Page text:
2 Stocks Down 15% and 54% to Buy Right Now

Despite the recent correction, these two TSX stocks offer excellent buying opportunities for long-term investors.

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Amid signs of easing inflation, solid quarterly performances from prominent companies, and strengthening of oil prices, the TSX/S&P Composite Index has increased by 3%. Despite a robust broader equity market, few companies trade at a substantial discount compared to their 52-week high. Meanwhile, here are two stocks that I am bullish on, given their long-term growth potential and attractive valuation.

Magna International

Magna International (TSX:MG), an auto parts manufacturer, has been under pressure over the last few months amid concerns about lower vehicle production due to chip shortages and UAW (United Auto Workers) labour strikes. The company’s cautious outlook amid the challenging macro environment has also weighed on the company’s stock price. It has lost over 15% of its stock value compared to its 52-week high. The correction has dragged its valuation down, with its NTM (next-12-month) price-to-sales and NTM price-to-earnings multiples declining to 0.3 and 8.9%, respectively.

Meanwhile, the company reported a solid fourth-quarter performance last month, with its revenue growing by 9.3%. Higher global vehicle production, new program launches, and favourable currency translation have boosted its sales. However, lower production due to the UAW labour strikes negatively impacted its sales by $275 million. Along with top-line growth, its cost-cutting initiatives and operational excellence boosted its EBIT (earnings before interest and tax), which grew by 52%. Further, the company’s adjusted EPS (earnings per share) stood at $1.33, representing a 41.5% increase from the previous year. It also generated $472 million of free cash flows and ended the quarter with cash and cash equivalents of $1.2 billion.

Further, the Aurora-based auto parts manufacturer continues to focus on strengthening its position in megatrend areas, such as Powertrain Electrification, Battery Enclosures, and Active Safety. It expects its revenue from the segment to reach $6.6-$7.2 billion by 2026, representing a CAGR (compound annual growth rate) of over 40%. The management expects the segment to turn profitable in 2026 amid solid growth. Further, the management expects its 2026 total revenue to be within $48.8-$51.2 billion, representing an annualized growth of 5.3%. Its adjusted EBIT margins could expand by 180 basis points. The company has rewarded its shareholders by raising its dividend for 14 consecutive years and currently offers a forward yield of 3.49%.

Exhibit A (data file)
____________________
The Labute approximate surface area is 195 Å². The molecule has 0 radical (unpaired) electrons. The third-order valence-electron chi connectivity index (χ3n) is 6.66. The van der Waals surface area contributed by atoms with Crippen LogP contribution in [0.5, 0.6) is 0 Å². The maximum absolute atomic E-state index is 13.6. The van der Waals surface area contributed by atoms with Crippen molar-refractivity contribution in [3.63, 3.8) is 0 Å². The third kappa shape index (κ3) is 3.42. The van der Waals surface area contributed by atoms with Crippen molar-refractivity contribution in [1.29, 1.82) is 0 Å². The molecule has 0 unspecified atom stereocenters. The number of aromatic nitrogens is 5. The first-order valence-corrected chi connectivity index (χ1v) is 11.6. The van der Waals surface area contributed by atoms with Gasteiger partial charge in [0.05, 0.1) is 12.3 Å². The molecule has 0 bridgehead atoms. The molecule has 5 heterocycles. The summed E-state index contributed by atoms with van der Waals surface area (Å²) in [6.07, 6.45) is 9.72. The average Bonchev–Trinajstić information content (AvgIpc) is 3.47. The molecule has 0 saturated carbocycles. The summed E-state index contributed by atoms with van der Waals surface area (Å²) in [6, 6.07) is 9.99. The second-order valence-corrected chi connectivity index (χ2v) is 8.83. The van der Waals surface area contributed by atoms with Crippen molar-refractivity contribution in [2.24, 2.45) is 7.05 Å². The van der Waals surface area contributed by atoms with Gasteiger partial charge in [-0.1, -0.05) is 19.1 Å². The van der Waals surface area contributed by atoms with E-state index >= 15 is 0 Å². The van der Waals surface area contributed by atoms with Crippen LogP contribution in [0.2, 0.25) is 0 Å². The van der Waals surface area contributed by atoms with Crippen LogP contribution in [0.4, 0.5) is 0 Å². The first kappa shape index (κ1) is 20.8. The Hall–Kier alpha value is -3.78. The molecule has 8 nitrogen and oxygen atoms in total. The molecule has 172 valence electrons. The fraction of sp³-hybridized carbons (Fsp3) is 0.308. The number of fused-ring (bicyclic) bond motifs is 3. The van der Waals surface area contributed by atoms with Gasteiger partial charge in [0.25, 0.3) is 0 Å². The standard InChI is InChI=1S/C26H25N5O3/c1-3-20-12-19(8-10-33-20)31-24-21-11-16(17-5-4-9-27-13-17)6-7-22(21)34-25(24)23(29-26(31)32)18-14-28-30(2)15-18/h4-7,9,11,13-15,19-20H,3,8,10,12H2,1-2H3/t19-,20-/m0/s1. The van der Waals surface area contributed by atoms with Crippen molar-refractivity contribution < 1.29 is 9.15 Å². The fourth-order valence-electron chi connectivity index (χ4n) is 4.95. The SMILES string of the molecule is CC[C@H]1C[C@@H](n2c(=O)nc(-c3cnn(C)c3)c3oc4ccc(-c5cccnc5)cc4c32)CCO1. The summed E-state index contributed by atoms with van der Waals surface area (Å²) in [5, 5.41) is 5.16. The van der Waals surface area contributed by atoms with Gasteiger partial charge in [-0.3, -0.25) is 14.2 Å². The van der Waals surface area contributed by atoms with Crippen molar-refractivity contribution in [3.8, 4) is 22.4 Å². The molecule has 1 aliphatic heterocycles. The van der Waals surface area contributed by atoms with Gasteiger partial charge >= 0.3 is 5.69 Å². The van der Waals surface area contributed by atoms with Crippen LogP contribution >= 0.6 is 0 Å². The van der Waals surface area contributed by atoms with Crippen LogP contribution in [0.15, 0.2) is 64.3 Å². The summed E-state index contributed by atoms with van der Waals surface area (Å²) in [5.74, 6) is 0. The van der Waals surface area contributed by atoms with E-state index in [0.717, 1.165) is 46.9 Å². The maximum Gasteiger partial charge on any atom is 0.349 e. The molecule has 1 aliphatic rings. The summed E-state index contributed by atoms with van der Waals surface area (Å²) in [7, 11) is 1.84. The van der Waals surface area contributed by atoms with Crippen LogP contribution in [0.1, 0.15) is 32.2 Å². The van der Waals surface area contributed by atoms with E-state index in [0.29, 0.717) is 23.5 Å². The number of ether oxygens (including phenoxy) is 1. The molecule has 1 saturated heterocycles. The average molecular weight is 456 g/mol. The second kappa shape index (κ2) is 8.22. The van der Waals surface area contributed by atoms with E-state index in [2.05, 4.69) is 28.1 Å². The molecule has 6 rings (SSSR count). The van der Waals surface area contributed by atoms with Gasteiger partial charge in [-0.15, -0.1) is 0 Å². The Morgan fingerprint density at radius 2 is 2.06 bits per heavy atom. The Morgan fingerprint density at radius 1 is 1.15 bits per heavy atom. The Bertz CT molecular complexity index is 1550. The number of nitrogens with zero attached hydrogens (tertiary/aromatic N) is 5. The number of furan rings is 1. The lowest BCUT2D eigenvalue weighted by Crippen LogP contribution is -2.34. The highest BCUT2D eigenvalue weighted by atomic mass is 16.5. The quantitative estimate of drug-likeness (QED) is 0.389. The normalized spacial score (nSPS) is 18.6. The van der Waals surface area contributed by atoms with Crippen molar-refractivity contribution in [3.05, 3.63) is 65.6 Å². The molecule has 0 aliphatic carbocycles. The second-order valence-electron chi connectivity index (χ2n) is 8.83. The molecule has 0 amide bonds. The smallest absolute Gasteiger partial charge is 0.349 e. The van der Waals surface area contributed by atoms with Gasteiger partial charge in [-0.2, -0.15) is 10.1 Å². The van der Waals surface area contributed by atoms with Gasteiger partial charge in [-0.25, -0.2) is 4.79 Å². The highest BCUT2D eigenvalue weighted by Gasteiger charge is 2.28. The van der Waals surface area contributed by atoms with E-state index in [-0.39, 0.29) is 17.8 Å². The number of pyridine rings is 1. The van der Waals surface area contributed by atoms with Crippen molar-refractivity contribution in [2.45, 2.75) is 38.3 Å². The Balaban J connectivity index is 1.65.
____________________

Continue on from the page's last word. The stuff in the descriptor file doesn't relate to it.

Given its healthy growth prospects and attractive valuation, I believe Magna International would be an excellent buy at these levels, despite the macro challenges.


BlackBerry (TSX:BB) is another stock that has been under pressure over the last few months, losing around 54% of its stock value compared to its 52-week high. The lower-than-expected growth in its IoT segment and weak fourth-quarter fiscal 2024 guidance have weighed on the company’s stock price. The company has blamed production delays amid the UAW labour disputes and delays in adopting complex automotive software solutions by OEMs (original equipment manufacturers) for lower growth.

However, the increased awareness about vehicle safety has created a long-term demand for its Advanced Driver Assistance Systems platform. Further, the Waterloo-based company is well-positioned to benefit from the growing popularity of connected and autonomous cars, given its IVY platform, which collects, analyzes, and monetizes data. Its cybersecurity segment is growing steadily amid expanded product offerings and a blue-chip customer base. So, I believe investors with long-term investment horizons can utilize the steep correction to accumulate the stock to earn superior returns.

This article represents the opinion of the writer, who may disagree with the “official” recommendation position of a Motley Fool premium service or advisor. We’re Motley! Questioning an investing thesis — even one of our own — helps us all think critically about investing and make decisions that help us become smarter, happier, and richer, so we sometimes publish articles that may not be in line with recommendations, rankings or other content.

Fool contributor Rajiv Nanjapla has no position in any of the stocks mentioned. The Motley Fool recommends Magna International. The Motley Fool has a disclosure policy.

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